7. otaku fairy... says:

    Good thing Aroura got some support, after being thrown under the bus by two powerful liberal white women. Lena Dunham is still cancelled, and the fact that Jenni Konner still couldn’t bother to apologize in public or in private speaks volumes.

  8. Alexis says:

    “We just need to take a second, be silent, let the facts speak for themselves.” He also assured her: “They’re going to be on the wrong side of history.” Her Dad is an amazing individual. Those are such wise words. So is she. Good for her and how she handled the situation.

  9. Cee says:

    When you survive assault no one can manage when and how you tell someone. It took me 1.5 years to tell my mother. My father doesn’t know. I suffered PTSD for a while, and was diagnosed with depression, caused by the abuse I survived. It took me about a year for me to heal and to find men attractive again (I had no libido, at all)
    It’s amazing how a short moment of violence can catapult us into years of suffering. Once the physical pain is forgotten, we have to carry on with the pain of people judging and questioning us. It makes you feel wrong, a failure, and dirty, as if, somehow, you are responsible for the abuse. This is why we keep silent for a while – because people like Aurora (and I) were judged and re-victimized all over again.

    • SKF says:

      Big hugs to you!!!

      It took me 8 years to tell my mum, and in actual fact, I didn’t tell her, I got really emotional debating a male family friend about rules of consent and my mum is very perceptive. There was a moment we were left alone and she said: who raped you? And then it came out.

      My dad I feel sad about. It was a few years later. We had caught up for dinner when living in different states. We somehow started bickering about something semi-related to these issues. I mentioned that most men don’t stand up for what is right when around other men. He vehemently disagreed. I told him that he was guilty of it and brought up the above incident when our family friend was banging on about how ridiculous consent laws are (ie: that someone has to verbally say yes or no because of course you know when someone wants to have sex with you or not!), and my dad (many red wines in) was agreeing with him. He denied it. We had a huge argument about it. I told him I remembered it very clearly because it had upset me so much at the time, he didn’t think I had any reason to recall it better than him and then I blurted out that I had been date raped and so YEAH, I recalled the massive betrayal I felt when my father was nodding along in agreement to someone else saying these things, and then I stormed out. I regret it to this day because it hurt him so much and he was so hurt and devastated and upset. I never even meant to tell him. He apologised extensively and I don’t think that IS the normal way he thinks at all – he was drunk at the time and just going with the flow. Normally he always stands up for what he believes in But the point is that even great men sometimes don’t call their mates out for their shitty opinions.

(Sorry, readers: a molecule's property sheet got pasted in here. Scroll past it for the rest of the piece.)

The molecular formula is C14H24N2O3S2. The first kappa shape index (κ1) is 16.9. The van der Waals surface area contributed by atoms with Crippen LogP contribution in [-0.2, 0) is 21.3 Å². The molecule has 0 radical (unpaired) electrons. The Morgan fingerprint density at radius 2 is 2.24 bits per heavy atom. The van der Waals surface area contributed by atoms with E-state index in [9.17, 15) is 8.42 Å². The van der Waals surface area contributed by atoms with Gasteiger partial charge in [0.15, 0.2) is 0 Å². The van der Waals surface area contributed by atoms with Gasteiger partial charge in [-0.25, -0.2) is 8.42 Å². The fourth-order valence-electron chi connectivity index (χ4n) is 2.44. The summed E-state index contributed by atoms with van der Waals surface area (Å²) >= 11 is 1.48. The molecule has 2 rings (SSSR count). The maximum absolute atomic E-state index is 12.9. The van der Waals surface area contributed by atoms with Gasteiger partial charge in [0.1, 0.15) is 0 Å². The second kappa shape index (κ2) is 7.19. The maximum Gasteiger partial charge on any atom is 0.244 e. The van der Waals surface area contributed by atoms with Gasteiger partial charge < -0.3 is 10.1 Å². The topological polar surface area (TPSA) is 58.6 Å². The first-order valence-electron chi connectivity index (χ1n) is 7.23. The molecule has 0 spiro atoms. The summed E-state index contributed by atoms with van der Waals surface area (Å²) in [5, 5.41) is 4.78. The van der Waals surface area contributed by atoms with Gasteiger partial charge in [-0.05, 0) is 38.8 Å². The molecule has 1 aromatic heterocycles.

It takes time… It took me months to even admit to MYSELF what had happened. 6 months to tell some friends. About 4-5 years to tell my sister. Now I am super open and will tell pretty much anyone and everyone because I think open discourse and personalising the issue is super important. Before you can heal you need to process the shame and guilt and sadness and anger that you feel. The betrayal. The wrongness of it all. It takes time and a lot of thinking and talking through it. You will never be the SAME as before, but you will be whole. You will find that the strength you found to carry on and move on becomes a huge part of you and a part that you can love about yourself. All the best to you on your journey. xxx

  10. Nicegirl says:

    I’m so sorry Survivors. You deserve so much better.

  11. GR says:

    I’m pretty sure that Dunham is an out and out racist. Remember that thing she did where she was at some event and there was a black man there also – I believe an athlete- and even though there was no interaction between them, she decided he was sexually evaluating her somehow? It was really gross and upsetting.

  12. Nichole says:

    Just curious, was there any fallout for the man in this? I see he wasn’t charged; did it affect his career? I googled his name and all of the current news stories are related to this interview, so I can’t really tell.

  13. Pix says:

    She has still never heard a word from Konner. “She’s been silent,” Perrineau says.
    What a disgusting person. Dunham – who I loathe – is at least trying to be human being. I guess Konner can’t be bothered because of her enormous ego. SMH.

  14. Ben says:

    I don’t know why some people here say Lena is canceled. Didn’t she get an HBO deal for a series staring Jennifer Garner? Doesn’t she produce a podcast for trans activist Janet Mock? Lena is not canceled. She is and will always be more than fine thanks to all the privileges she’s had since birth. Those privileges are now bigger thanks to her fame and capacity of making money off a series with an all-white cast mind you.